Butler’s spare, evocative poetic language elevates Dot and Pearl’s reactions to Dot’s medical condition, and the stillness, the performers’ direct address to the audience and the atmospheric lighting (Rachel Burke) intensify the impact.

In contrast, the interactions earlier in their lives in Wittenoom have a lightness, playfulness and muscularity in the language and performance. Dot talks about her lusty life pursuing, then disposing of a parade of men, her work in the miners’ mess and the pub, then her choice to take in boarders in their house. Her decision to move her young daughter to a remote community where she could earn good money, seems positive but leads to disaster for both of them.

Lee is compelling, audacious, energetic as the hard-bitten Dot who struggles to accept her impending death. Goddard captures the maturing of Pearl as she grows from teenage tearaway school dropout to a political activist, mobilising the miners to fight for safer conditions and better information about the risk of their environment.

The set design (Dann Barber) echoes those battered, abandoned, old billboards that appear on roadsides in the outback. This wooden framework provides a backdrop for Dot and Pearl’s dialogue as well as a physical framework that they can walk around, lean on, climb up, perch on, or disappear behind into the murky, dim recesses, while the insidious film of pale dust, the hazy atmosphere and crumbled wattle sprigs express the dusty, dying outback location.

Wittenoom is intense, densely written, funny and painful and it tells a powerful yet intimate tale.

by Kate Herbert

Wittenoom- Caroline Lee (L), Emily Goddard- Credit Jodie Hutchinson

This play was developed through Red Stitch’s INK program.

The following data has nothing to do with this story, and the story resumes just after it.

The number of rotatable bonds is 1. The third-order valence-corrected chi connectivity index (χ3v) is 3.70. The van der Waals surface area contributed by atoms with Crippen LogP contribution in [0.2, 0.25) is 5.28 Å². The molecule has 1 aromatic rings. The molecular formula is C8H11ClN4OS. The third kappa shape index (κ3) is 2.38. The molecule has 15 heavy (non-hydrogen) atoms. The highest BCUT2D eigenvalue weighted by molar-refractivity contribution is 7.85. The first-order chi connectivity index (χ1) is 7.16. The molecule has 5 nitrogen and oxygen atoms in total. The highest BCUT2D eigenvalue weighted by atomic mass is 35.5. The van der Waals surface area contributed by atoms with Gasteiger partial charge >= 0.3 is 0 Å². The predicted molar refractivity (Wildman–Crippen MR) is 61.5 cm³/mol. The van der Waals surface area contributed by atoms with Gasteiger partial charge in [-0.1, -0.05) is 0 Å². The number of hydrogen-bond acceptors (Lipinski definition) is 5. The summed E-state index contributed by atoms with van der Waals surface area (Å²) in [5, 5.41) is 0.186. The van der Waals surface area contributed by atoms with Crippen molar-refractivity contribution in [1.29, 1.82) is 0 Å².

Emily Goddard - Pearl

Caroline Lee - Dot



Susie Dee - Director & Dramaturg

Dann Barber - Set & Costume Design

Rachel Burke - Lighting Design

Ian Moorhead - Composition/Sound Design

Cassandra Fumi - Assistant Director

Spencer Herd - Assistant Lighting Design

Olga Makeeva Costume Maker



David Bowyer - Production Manager

Cassandra Fumi - Stage Manager/ Assistant Director

Georgina Bright - Deputy Stage Manager

Sunday 5 February 2023

Mary Poppins REVIEW 3 Feb 2023 ****1/2


Original music & songs Richard M Sherman ad Robert B Sherman

New songs and music by George Stiles and Anthony Drewe, Book by Julian Fellowes

Based on PL Travers’ stories

Produced by Disney & Cameron Mackintosh with Michael Cassel Group

At Her Majesty’s Theatre, Melbourne from February 3, 2023

Reviewer: Kate Herbert

Stars: ****1/2

This review was published only on this blog. I'll present a radio review on Arts Weekly on 3MBS on 25 Feb 2023.

Stefanie Jones (Mary Poppins) with the Banks children- credit Daniel Boud

Mary Poppins needed her peacock-headed umbrella on a drizzly opening night in Melbourne, but even the rain could not dampen the spirits of the vivacious super-nanny, her vibrant supporting cast or her enthralled audience of children and adults alike.


Stefanie Jones is “Practically Perfect in every way” as the prim, proper, composed, effortlessly authoritative, acerbic, immaculately dressed, impeccably mannered, almost balletic and always magical Mary Poppins.


As Mary, Jones is “a triple threat” (sings, dances, acts) and matches the quality of her much-lauded predecessor, Verity Hunt-Ballard, who performed the role in Australia in 2010. Jones has a crystal-clear soprano, her character is a sublime blend of mischievous, pert, conceited and bossy, her comic timing is flawless, and she maintains Mary’s poise and wit while performing elaborate dance routines.